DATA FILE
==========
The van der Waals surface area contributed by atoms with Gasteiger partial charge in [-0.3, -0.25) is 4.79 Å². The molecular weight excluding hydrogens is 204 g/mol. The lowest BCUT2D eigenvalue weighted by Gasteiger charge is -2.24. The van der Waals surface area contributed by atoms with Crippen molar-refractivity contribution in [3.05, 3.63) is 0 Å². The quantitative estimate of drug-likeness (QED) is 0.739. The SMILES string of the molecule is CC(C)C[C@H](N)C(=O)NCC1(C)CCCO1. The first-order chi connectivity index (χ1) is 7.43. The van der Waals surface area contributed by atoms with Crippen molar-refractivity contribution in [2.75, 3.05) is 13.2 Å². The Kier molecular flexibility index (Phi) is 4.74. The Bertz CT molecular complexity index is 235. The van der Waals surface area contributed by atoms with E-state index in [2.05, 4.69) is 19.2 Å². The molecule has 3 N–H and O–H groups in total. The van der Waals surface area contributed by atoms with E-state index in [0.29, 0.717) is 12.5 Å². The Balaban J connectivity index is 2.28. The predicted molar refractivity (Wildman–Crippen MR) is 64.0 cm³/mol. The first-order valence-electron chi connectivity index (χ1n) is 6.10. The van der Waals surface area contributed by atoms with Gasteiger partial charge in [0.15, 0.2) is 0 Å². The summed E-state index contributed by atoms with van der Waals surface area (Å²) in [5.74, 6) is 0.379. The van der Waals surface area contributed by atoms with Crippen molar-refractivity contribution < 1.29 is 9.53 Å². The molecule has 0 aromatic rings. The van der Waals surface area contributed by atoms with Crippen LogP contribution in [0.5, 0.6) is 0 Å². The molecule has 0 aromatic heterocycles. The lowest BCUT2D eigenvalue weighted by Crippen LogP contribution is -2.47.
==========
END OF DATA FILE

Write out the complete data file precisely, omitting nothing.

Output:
The van der Waals surface area contributed by atoms with Gasteiger partial charge in [-0.3, -0.25) is 4.79 Å². The molecular weight excluding hydrogens is 204 g/mol. The lowest BCUT2D eigenvalue weighted by Gasteiger charge is -2.24. The van der Waals surface area contributed by atoms with Crippen molar-refractivity contribution in [3.05, 3.63) is 0 Å². The quantitative estimate of drug-likeness (QED) is 0.739. The SMILES string of the molecule is CC(C)C[C@H](N)C(=O)NCC1(C)CCCO1. The first-order chi connectivity index (χ1) is 7.43. The van der Waals surface area contributed by atoms with Crippen molar-refractivity contribution in [2.75, 3.05) is 13.2 Å². The Kier molecular flexibility index (Phi) is 4.74. The Bertz CT molecular complexity index is 235. The van der Waals surface area contributed by atoms with E-state index in [2.05, 4.69) is 19.2 Å². The molecule has 3 N–H and O–H groups in total. The van der Waals surface area contributed by atoms with E-state index in [0.29, 0.717) is 12.5 Å². The Balaban J connectivity index is 2.28. The predicted molar refractivity (Wildman–Crippen MR) is 64.0 cm³/mol. The first-order valence-electron chi connectivity index (χ1n) is 6.10. The van der Waals surface area contributed by atoms with Gasteiger partial charge in [0.15, 0.2) is 0 Å². The summed E-state index contributed by atoms with van der Waals surface area (Å²) in [5.74, 6) is 0.379. The van der Waals surface area contributed by atoms with Crippen molar-refractivity contribution < 1.29 is 9.53 Å². The molecule has 0 aromatic rings. The van der Waals surface area contributed by atoms with Crippen LogP contribution in [0.5, 0.6) is 0 Å². The molecule has 0 aromatic heterocycles. The lowest BCUT2D eigenvalue weighted by Crippen LogP contribution is -2.47.